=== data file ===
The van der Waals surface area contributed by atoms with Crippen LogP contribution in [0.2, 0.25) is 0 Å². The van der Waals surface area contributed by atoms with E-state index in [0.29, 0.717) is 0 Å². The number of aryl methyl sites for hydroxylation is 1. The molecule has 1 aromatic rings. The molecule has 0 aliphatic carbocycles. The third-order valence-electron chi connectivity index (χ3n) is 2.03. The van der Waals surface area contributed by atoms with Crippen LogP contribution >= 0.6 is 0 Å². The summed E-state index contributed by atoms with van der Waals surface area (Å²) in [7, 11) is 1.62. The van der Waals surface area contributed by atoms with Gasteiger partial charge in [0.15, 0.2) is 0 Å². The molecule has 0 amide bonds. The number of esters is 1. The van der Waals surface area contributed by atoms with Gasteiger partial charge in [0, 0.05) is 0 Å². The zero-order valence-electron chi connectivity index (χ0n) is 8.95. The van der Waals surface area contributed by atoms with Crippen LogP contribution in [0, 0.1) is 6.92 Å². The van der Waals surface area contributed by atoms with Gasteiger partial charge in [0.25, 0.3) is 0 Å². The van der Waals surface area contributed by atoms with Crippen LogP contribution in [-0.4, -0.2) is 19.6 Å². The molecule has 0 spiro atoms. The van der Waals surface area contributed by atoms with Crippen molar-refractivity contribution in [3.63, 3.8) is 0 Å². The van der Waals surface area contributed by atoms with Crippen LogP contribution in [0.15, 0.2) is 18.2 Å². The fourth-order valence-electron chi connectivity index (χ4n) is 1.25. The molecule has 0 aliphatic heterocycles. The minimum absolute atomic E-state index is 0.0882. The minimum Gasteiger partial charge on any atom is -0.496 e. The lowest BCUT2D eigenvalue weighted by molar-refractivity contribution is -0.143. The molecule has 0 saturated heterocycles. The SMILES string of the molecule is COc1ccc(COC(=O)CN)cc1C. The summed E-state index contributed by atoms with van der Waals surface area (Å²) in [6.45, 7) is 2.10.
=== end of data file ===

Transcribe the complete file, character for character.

The van der Waals surface area contributed by atoms with Crippen LogP contribution in [0.2, 0.25) is 0 Å². The van der Waals surface area contributed by atoms with E-state index in [0.29, 0.717) is 0 Å². The number of aryl methyl sites for hydroxylation is 1. The molecule has 1 aromatic rings. The molecule has 0 aliphatic carbocycles. The third-order valence-electron chi connectivity index (χ3n) is 2.03. The van der Waals surface area contributed by atoms with Crippen LogP contribution >= 0.6 is 0 Å². The summed E-state index contributed by atoms with van der Waals surface area (Å²) in [7, 11) is 1.62. The van der Waals surface area contributed by atoms with Gasteiger partial charge in [0.15, 0.2) is 0 Å². The molecule has 0 amide bonds. The number of esters is 1. The van der Waals surface area contributed by atoms with Gasteiger partial charge in [0, 0.05) is 0 Å². The zero-order valence-electron chi connectivity index (χ0n) is 8.95. The van der Waals surface area contributed by atoms with Crippen LogP contribution in [0, 0.1) is 6.92 Å². The van der Waals surface area contributed by atoms with Gasteiger partial charge in [0.25, 0.3) is 0 Å². The van der Waals surface area contributed by atoms with Crippen LogP contribution in [-0.4, -0.2) is 19.6 Å². The molecule has 0 spiro atoms. The van der Waals surface area contributed by atoms with Crippen molar-refractivity contribution in [3.63, 3.8) is 0 Å². The van der Waals surface area contributed by atoms with Crippen LogP contribution in [0.15, 0.2) is 18.2 Å². The fourth-order valence-electron chi connectivity index (χ4n) is 1.25. The molecule has 0 aliphatic heterocycles. The minimum absolute atomic E-state index is 0.0882. The minimum Gasteiger partial charge on any atom is -0.496 e. The lowest BCUT2D eigenvalue weighted by molar-refractivity contribution is -0.143. The molecule has 0 saturated heterocycles. The SMILES string of the molecule is COc1ccc(COC(=O)CN)cc1C. The summed E-state index contributed by atoms with van der Waals surface area (Å²) in [6.45, 7) is 2.10.